Everyday changes. And Every Day changes.

I have been keeping a list of things that have changed since we’ve been staying home, avoiding exposure to the Coronavirus. I have divided my list into two categories: less and more.

Less: driving, spending, interacting, dirty clothes, using less toilet paper because we have to conserve what’s in the cabinet; less going and getting, less eating out, less frustration with rude people on the freeway, and less delight at watching other people’s children…

More: cooking and eating at home, waking up with the birds, quiet time in the back yard, creative bursts, more mindfulness in daily activities, more pictures of the natural world, more deep conversations with loved ones, more connection to others…remotely, more planning for a new, simpler normal life, and more sitting (unfortunately for my back and my active mind)…

Those are some of the everyday changes I’ve noticed in the last six weeks. Seems like such a long time, but it is just a blip in the larger scheme of things.

Then there is the fact that every single day things change: the number of coronavirus cases and deaths, who’s to blame for the virus in the first place, the plan (or lack, thereof) for finding a cure, the lates insane advice coming from the vast, vacant ether, stimulating how to stimulate the economy while helping the unemployed, how and where to get more testing and equipment, and developing a vaccine for this “invisible enemy,” not to mention the current president’s inability to think logically so that he says one thing and does the opposite, or the way the 24 hour news channels determine what the “BREAKING NEWS” will be for the day and then hammer away at it until the next big event. Every day the changes are momentous. Earth shattering. Almost too much to bear.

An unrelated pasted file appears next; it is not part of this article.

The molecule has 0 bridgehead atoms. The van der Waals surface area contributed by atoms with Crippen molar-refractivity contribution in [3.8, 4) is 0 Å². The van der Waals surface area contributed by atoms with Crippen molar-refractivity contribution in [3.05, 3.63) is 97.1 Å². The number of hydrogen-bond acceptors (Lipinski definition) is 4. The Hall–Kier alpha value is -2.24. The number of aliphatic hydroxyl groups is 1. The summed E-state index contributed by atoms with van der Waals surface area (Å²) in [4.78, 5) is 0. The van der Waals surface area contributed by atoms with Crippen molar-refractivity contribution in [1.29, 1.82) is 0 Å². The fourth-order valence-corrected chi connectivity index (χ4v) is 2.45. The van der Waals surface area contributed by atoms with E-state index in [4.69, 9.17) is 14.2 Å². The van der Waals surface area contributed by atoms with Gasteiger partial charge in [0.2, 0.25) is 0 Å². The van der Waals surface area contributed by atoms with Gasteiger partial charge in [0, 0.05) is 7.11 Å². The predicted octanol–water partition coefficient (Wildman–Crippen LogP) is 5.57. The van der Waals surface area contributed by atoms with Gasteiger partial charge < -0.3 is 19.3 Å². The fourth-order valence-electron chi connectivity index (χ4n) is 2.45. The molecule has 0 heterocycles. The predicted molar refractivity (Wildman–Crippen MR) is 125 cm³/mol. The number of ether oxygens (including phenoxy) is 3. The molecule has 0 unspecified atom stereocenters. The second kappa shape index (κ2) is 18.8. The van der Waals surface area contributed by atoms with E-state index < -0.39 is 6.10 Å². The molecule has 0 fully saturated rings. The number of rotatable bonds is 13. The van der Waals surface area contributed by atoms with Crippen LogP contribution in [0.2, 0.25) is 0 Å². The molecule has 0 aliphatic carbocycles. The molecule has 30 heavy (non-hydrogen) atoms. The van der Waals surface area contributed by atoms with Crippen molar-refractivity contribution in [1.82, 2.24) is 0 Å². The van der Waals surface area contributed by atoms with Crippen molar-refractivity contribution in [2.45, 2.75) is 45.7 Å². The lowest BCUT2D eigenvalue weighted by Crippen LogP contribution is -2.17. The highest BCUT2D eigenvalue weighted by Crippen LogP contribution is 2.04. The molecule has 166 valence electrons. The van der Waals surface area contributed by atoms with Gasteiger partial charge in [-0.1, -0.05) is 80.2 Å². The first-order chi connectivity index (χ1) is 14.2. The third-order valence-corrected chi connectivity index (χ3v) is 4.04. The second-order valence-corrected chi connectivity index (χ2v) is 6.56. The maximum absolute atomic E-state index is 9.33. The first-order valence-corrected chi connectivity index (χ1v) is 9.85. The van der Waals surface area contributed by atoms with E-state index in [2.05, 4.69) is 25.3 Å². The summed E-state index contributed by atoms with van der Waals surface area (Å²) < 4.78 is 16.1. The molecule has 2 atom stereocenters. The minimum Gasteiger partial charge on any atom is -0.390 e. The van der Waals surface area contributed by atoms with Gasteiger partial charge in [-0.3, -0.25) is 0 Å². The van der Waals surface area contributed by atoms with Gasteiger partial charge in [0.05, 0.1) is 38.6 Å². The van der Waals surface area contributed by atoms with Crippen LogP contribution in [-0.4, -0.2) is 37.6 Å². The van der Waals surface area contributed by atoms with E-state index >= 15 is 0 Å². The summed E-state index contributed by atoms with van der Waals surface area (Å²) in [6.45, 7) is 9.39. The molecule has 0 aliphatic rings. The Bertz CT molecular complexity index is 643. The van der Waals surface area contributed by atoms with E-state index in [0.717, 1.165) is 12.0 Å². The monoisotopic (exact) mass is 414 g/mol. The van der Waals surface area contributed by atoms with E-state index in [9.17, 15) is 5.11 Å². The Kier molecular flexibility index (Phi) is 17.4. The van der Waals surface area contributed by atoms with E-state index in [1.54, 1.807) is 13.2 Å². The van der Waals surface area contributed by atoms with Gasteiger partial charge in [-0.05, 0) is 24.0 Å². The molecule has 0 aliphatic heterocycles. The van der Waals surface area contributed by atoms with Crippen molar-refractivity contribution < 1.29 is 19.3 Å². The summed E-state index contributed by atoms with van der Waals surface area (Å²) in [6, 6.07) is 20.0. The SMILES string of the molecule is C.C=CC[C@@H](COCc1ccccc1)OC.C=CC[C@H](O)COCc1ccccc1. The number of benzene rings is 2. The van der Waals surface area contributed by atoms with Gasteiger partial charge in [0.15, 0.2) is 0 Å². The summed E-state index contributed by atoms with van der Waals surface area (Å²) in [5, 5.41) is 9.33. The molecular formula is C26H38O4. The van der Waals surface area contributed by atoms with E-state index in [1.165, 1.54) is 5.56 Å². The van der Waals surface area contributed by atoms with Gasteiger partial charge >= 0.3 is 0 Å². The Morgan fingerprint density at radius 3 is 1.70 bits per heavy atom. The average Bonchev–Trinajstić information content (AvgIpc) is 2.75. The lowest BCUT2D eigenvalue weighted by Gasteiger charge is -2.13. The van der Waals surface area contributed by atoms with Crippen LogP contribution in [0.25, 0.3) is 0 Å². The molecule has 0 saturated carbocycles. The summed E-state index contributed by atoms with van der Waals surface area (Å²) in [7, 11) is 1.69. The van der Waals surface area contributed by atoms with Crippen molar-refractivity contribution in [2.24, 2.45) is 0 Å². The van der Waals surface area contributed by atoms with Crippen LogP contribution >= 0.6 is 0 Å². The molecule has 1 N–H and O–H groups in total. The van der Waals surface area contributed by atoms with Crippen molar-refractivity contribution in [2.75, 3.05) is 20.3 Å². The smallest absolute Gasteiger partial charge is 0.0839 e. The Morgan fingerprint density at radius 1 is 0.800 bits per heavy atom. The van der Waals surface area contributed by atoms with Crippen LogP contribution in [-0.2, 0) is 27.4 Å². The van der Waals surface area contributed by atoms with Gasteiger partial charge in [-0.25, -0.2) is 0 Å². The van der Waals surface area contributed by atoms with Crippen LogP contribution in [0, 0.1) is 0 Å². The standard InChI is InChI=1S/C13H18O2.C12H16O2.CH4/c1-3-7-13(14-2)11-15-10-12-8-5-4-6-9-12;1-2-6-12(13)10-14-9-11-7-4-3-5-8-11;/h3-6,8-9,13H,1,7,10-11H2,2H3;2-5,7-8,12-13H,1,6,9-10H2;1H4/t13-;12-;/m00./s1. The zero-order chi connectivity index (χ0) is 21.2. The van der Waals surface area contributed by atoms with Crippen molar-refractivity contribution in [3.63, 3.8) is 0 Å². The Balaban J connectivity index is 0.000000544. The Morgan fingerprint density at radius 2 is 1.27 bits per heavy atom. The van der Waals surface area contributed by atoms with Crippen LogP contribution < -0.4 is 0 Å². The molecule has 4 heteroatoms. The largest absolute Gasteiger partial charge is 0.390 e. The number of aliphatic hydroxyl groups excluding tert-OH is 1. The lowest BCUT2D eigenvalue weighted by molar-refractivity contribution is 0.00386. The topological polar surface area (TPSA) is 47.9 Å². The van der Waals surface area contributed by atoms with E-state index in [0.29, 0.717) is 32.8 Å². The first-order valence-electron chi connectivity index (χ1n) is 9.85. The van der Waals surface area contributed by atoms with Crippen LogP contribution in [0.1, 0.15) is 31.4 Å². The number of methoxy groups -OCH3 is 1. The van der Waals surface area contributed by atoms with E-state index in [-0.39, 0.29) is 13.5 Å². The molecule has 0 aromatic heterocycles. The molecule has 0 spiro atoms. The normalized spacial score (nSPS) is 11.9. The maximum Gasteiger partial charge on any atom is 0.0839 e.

It feels like a whirlwind of chaos and confusion on top of a life-threatening situation that could leave half the population dead when all is said and done. And maybe that is not a bad thing.

There. I’ve said it. It is impossible to pay attention and not notice that this virus is most definitely connected to the overpopulation of certain parts of the planet and the over-production/over-consumption by the humans who inhabit certain parts of the planet. We have reached our maximum capacity for all that going and getting and living as if there is no such thing as too much and no such thing as tomorrow. The earth (and God?) have other plans.

In nature every day does change and that is what keeps life flowing and moving rather than becoming stagnant and life-less. As many wise folks have said, “The only thing constant is change.” Well, here we are. Big Change is staring us in the face.

So, those everyday changes I mentioned earlier will inevitably become the “new normal.” Either that or we will all die with our toilet paper and other “necessities” stuffed under our mattresses.

End of rant. I need some yoga now.

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